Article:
Category: Schizophrenia / Psychotic Disorders

Symposium

Differential Response to Brief Treatment Versus CBT for PTSD in Persons With Severe Mental Illness

Saturday, November 18
3:30 PM - 5:00 PM
Location: Sapphire Ballroom I & J, Level 4, Sapphire Level

Keywords: Severe Mental Illness | Stress | Clinical Trial
Presentation Type: Symposium

PTSD is a common but often under-treated comorbid disorder in persons with severe mental illnesses (SMI). Controlled research (N=108) has shown that a 12-16 week CBT program (including breathing retraining, psychoeducation, and cognitive restructuring) is more effective than treatment as usual (TAU) at reducing PTSD and related outcomes in people with SMI. Recently, a dismantling study (N=201) comparing CBT with a Brief (3 session) treatment including only breathing retraining and psychoeducation also reported superior effects for CBT on PTSD outcomes, but much weaker effects than in the first study compared to TAU, and clients in both groups improved similarly on most other outcomes (e.g., depression). The findings suggest that Brief treatment is clinically beneficial. Identifying who is most likely to benefit from Brief vs. CBT treatment could optimize clinical outcomes and conserve treatment resources.


We hypothesize that Brief treatment is effective by reducing anxiety through breathing retraining and normalizing PTSD symptoms, and thus speculate that clients with high anxiety (i.e., avoidance on the CAPS, BAI, Negative Cognitions About the World on the PTCI) and low levels of guilt will benefit most from it. We will explore baseline clinical predictors of response to Brief treatment using two complementary approaches. First, we will conduct mixed effects linear regression analyses on CAPS PTSD severity (and estimating equations analyses predicting PTSD diagnosis) at post-treatment and 6- and 12-month follow-ups, with treatment group (Brief vs. CBT), the predictor variable (e.g., baseline BAI), and the group X predictor interaction as independent variables. A main effect for the predictor will indicate it predicts PTSD outcomes in both treatments; an interaction effect will indicate it predicts better PTSD outcomes for one group than the other. Second, based on the rationale that improvement early in CBT following breathing retraining and psychoeducation (i.e., Brief treatment) will contribute to premature dropout, we will compare CBT completers with dropouts on the baseline symptom predictors using t-tests. High levels of baseline anxiety (and low levels of guilt) are expected to predict premature dropout from CBT.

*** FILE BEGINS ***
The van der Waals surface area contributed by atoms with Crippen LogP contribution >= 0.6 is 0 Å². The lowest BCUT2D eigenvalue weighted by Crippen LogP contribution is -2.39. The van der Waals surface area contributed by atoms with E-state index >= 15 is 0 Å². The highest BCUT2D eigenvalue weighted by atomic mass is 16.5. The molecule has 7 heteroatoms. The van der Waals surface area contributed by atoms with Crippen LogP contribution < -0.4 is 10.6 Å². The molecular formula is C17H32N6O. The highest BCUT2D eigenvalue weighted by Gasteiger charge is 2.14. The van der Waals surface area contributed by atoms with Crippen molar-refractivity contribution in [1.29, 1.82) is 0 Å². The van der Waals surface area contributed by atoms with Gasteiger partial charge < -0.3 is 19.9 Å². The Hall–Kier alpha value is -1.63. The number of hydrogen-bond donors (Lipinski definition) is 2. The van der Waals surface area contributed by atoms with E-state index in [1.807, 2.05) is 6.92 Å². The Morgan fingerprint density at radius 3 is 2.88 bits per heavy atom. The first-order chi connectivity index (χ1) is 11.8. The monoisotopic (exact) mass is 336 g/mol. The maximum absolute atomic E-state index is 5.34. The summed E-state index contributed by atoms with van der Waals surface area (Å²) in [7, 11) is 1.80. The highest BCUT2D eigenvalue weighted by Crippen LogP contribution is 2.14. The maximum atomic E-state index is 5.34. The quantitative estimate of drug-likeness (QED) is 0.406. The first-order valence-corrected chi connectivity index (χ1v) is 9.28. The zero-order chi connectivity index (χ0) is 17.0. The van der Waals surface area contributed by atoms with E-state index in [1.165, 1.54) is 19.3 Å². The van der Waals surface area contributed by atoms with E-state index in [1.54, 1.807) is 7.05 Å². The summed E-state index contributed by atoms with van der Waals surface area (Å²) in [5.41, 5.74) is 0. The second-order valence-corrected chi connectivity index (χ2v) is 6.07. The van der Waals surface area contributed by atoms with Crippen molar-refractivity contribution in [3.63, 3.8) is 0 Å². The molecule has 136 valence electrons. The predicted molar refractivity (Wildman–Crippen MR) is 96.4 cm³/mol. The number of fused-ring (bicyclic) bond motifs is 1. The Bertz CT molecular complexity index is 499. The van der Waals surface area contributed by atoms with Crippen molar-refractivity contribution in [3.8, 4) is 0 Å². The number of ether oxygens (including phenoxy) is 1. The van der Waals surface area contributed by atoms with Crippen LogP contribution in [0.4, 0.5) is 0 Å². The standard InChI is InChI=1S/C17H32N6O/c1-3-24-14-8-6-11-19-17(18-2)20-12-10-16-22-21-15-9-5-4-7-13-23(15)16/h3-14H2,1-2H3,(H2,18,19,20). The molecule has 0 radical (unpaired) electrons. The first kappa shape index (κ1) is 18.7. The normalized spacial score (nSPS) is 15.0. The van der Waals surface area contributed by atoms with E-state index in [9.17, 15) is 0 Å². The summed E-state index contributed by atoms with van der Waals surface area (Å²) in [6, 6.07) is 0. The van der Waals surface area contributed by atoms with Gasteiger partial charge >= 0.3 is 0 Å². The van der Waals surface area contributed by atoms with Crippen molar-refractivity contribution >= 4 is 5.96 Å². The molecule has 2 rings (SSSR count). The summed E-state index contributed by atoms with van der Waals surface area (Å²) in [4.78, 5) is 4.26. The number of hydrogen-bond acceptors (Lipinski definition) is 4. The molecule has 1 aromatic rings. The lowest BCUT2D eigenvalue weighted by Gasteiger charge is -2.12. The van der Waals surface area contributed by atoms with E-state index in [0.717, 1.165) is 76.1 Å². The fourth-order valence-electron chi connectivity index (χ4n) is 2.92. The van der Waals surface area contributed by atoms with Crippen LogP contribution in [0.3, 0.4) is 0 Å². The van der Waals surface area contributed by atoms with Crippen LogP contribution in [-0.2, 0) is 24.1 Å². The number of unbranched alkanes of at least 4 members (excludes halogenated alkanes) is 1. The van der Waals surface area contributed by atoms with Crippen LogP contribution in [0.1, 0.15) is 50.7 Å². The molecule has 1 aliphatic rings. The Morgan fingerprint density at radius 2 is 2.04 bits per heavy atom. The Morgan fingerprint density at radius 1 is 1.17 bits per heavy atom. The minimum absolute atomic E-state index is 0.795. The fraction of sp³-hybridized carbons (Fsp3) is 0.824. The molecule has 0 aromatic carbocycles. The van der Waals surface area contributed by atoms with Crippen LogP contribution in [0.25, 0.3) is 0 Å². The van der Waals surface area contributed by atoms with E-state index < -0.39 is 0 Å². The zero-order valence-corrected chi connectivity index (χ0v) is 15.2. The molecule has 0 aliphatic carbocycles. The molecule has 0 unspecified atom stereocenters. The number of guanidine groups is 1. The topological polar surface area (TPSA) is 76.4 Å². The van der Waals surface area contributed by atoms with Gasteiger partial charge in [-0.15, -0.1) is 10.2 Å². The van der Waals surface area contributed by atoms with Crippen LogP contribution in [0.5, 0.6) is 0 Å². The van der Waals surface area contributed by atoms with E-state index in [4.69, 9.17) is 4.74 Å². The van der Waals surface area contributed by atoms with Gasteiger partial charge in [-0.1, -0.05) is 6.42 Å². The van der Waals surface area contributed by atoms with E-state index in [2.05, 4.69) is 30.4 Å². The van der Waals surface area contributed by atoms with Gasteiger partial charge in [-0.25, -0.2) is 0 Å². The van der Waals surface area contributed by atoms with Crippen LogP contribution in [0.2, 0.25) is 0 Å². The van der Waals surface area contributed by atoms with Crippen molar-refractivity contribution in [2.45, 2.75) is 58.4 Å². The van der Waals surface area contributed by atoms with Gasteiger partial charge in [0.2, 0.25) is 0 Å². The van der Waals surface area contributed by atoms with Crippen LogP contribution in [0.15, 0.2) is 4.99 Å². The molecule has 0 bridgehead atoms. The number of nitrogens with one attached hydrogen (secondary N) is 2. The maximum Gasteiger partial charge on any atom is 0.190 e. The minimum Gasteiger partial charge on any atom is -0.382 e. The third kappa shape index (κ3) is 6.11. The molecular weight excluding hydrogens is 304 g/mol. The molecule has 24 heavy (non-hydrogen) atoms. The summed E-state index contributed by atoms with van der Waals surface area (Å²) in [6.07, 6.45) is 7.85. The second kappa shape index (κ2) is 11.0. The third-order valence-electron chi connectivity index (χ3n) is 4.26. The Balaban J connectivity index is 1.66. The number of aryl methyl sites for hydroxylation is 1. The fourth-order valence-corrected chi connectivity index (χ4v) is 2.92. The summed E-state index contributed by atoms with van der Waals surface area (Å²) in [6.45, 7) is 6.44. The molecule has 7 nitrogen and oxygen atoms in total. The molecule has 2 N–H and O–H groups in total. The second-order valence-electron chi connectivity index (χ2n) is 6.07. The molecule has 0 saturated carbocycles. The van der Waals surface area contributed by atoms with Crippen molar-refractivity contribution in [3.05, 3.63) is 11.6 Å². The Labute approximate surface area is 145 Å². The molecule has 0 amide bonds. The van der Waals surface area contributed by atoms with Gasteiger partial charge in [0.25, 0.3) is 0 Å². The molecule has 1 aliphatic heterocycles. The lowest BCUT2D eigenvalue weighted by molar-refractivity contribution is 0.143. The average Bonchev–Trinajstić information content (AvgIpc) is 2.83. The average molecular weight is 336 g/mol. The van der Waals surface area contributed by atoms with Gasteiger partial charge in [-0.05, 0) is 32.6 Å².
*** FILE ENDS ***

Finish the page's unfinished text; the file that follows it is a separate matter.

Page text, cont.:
Consistent findings for any predictors across the two approaches will provide strong evidence for tailoring treatment recommendations. The results of these analyses could inform clinical and shared decision-making in determining which clients with SMI are most likely to benefit from which treatment for their PTSD.

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